1997-1998 indexDistributed May 23, 1998
The Inaugural Address
Gordon Gee: Brown's history and traditions will shape 'the new university'
In his inaugural address, delivered at 11:30 a.m. Saturday, May 23, 1998, Brown University President E. Gordon Gee honored the University's history and academic traditions and cited them as significant factors that would "set the standard for the new university in the new century."
PROVIDENCE, R.I. -- Brown University's historic penchant for taking the unexpected step and for taking risks in the pursuit of excellence will sustain Brown as a leader in an age of unimaginable change, said E. Gordon Gee, Brown's 17th president, in his inaugural address, "The Convergence of History and Potential."
"No one has more cause for celebration and optimism than the men and women of Brown, past and present, here and remembered," Gee said, "for we are different. We have always been unique. We have always traveled to a beat of our own, and we are the drummers at the center of what will continue to be an extraordinary educational journey."
Speaking late Saturday morning to thousands of alumni, parents, degree candidates, faculty, staff and officers of the University, Gee delivered an address that honored Brown's history and academic traditions while focusing squarely on the University's role in shaping the "new university" of the next century - certain to be a period of unprecedented social, technological and intellectual development.
"When the Class of 1948 arrived here," Gee told his audience, which included hundreds of alumni from the 50th reunion class, "the first transistor had just been created, the world was still at war, the first atomic bomb was about to be dropped, the long-playing record had not been invented, and Orville Wright was alive."
During his address, Gee honored the men and women who have helped develop Brown's unique strengths, particularly the faculty, who have used Brown's unique collaborative curriculum to stimulate and challenge their students. "You have moved a generation of graduates beyond learning, to knowledge and understanding," Gee said. "We are grateful to you, the scholar-teachers of Brown, who have made us what we are today and who will be at the center of this learning community's future." Gee also acknowledged the Class of 1973, attending its 25th reunion, as pioneers who were the first to study under the Brown Curriculum, which was instituted in 1969.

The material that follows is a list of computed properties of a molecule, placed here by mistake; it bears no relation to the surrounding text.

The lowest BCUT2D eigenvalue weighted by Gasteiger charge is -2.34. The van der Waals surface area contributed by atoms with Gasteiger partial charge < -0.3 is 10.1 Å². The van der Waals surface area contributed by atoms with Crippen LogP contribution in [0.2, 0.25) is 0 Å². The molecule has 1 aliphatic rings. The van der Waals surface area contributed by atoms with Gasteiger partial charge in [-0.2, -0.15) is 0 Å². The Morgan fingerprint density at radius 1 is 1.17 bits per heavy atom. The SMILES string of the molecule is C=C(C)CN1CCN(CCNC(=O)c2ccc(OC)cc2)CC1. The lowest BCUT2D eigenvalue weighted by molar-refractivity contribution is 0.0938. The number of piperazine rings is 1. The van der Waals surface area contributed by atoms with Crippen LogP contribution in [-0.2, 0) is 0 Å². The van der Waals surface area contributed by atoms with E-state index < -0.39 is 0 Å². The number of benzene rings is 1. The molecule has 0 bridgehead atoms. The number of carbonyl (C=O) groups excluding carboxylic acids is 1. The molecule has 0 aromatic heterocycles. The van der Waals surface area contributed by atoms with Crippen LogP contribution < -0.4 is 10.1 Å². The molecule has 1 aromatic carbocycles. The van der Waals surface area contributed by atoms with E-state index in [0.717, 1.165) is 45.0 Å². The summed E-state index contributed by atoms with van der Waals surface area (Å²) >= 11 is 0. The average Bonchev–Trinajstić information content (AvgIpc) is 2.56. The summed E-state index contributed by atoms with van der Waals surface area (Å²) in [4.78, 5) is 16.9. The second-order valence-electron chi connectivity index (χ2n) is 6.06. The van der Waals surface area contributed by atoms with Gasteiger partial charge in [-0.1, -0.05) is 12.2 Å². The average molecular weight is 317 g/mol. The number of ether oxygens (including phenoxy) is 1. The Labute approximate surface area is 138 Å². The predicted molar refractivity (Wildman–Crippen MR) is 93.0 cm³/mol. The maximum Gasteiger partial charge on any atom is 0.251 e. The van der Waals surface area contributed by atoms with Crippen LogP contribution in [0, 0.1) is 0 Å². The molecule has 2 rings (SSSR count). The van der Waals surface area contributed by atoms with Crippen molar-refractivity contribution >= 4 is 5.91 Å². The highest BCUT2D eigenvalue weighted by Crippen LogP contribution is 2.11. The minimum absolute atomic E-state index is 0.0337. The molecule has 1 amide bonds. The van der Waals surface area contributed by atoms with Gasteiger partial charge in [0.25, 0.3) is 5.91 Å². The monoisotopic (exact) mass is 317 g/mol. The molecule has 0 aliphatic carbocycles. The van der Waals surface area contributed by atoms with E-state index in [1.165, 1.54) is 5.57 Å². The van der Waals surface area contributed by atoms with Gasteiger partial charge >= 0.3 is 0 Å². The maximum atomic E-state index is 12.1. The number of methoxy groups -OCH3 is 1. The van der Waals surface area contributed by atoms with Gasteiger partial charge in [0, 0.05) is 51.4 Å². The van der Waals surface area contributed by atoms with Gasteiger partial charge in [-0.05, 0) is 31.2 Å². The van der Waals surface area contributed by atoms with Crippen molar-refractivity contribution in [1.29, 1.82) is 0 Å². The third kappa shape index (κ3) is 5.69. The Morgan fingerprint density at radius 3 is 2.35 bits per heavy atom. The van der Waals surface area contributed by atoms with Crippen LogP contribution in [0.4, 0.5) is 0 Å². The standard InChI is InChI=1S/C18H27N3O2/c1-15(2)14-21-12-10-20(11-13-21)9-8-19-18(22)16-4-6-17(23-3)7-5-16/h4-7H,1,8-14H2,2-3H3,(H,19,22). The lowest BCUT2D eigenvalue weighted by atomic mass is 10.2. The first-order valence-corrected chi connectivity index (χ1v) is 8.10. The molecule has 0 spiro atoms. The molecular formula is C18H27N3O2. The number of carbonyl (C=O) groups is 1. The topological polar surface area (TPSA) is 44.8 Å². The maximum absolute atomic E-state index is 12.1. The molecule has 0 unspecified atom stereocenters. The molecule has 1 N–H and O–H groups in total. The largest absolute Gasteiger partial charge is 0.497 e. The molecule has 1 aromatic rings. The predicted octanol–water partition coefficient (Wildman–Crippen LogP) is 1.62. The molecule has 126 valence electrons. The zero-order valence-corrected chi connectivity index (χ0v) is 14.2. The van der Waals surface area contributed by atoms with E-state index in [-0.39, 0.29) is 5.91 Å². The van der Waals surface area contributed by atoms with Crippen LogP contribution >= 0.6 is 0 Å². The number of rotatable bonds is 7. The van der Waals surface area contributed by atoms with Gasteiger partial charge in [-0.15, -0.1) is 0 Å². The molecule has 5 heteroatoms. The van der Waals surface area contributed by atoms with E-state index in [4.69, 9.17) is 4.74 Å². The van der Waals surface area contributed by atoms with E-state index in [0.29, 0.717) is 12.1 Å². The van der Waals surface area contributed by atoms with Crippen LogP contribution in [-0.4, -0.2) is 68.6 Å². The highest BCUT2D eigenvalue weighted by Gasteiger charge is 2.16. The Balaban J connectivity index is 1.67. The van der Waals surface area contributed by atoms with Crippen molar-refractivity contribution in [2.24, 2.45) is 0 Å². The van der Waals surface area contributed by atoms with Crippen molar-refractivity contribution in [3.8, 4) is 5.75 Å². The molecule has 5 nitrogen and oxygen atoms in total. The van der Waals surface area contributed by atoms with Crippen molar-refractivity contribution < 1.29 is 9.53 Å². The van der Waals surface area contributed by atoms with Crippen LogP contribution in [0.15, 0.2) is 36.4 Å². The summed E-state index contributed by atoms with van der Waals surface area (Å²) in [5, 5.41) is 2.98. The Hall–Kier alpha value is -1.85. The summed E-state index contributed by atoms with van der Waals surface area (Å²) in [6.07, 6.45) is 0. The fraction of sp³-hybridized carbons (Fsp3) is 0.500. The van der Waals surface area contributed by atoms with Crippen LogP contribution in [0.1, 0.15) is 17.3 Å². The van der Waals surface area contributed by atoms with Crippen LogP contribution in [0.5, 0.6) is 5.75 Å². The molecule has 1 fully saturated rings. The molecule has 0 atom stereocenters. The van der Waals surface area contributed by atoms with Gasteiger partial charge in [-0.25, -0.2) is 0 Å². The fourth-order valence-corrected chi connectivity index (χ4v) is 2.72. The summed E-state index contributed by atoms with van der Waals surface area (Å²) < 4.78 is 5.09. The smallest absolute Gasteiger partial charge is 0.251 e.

[Editors: The full text of Gee's address is available by fax from the News Bureau by calling (401) 863-2476 or by email.]
Though he discussed serious issues in the future of higher education, Gee frequently used humor to make his points. Early in the address, he engaged in a conversation with Brown's 11th president, Henry Merritt Wriston. Wriston, a Wyoming native installed in 1937 as the first Brown president who was not an ordained Baptist minister, proved an excellent foil for Gee, the Mormon from rural Utah. As Wriston, one of the giants of Brown's history, strove to awaken a deep sense of pride and community spirit, Gee said his own charge would be "to give this private institution a world view, a world voice, and a public purpose.
"I would tell [Wriston] that the times demand that we become not simply a collection of intellectuals but a community of scholars who acknowledge the contributions of all members of this community. I would say that each of us has a responsibility to teach, to learn, to serve - to become true citizens of this University. I would tell President Wriston that we must understand that at Brown, the whole is much greater than the sum of its parts."
A world of instantaneous communication, rapid technological change and intense research - unimaginable 50 years ago - "may raise new and more profound ethical, economic, philosophical, religious and political questions than we have ever before confronted," Gee said. It will not be a hospitable place for persons who have only trained for careers.
"At Brown, teaching is not for profit. It is for life," Gee said. "Teaching is for understanding, for creative, informed thought. Above all else, our greatest challenge, at every institution of higher education, from the smallest community college to the largest university, is to resist the temptation and the trend to train students for specific careers instead of teaching them to think about the vast range of intellectual possibilities."
The Brown curriculum, the educational philosophy that supports it, and the University's historic commitment to teaching and learning are the cornerstones of Brown's academic leadership and "will keep us in the vanguard of the most desirable institutions of higher education in the world." The flexibility of that curriculum makes Brown uniquely able to support intellectual pursuits that cross traditional academic boundaries. Indeed, Gee said, "the new university must be a superdisciplinary learning community based on the moral imperative of our experience, our creativity, our imagination and boldness, and our willingness to take risks. If we continue to do these things, we will have fulfilled our mission. We will have set the standard for the new university in the next century."######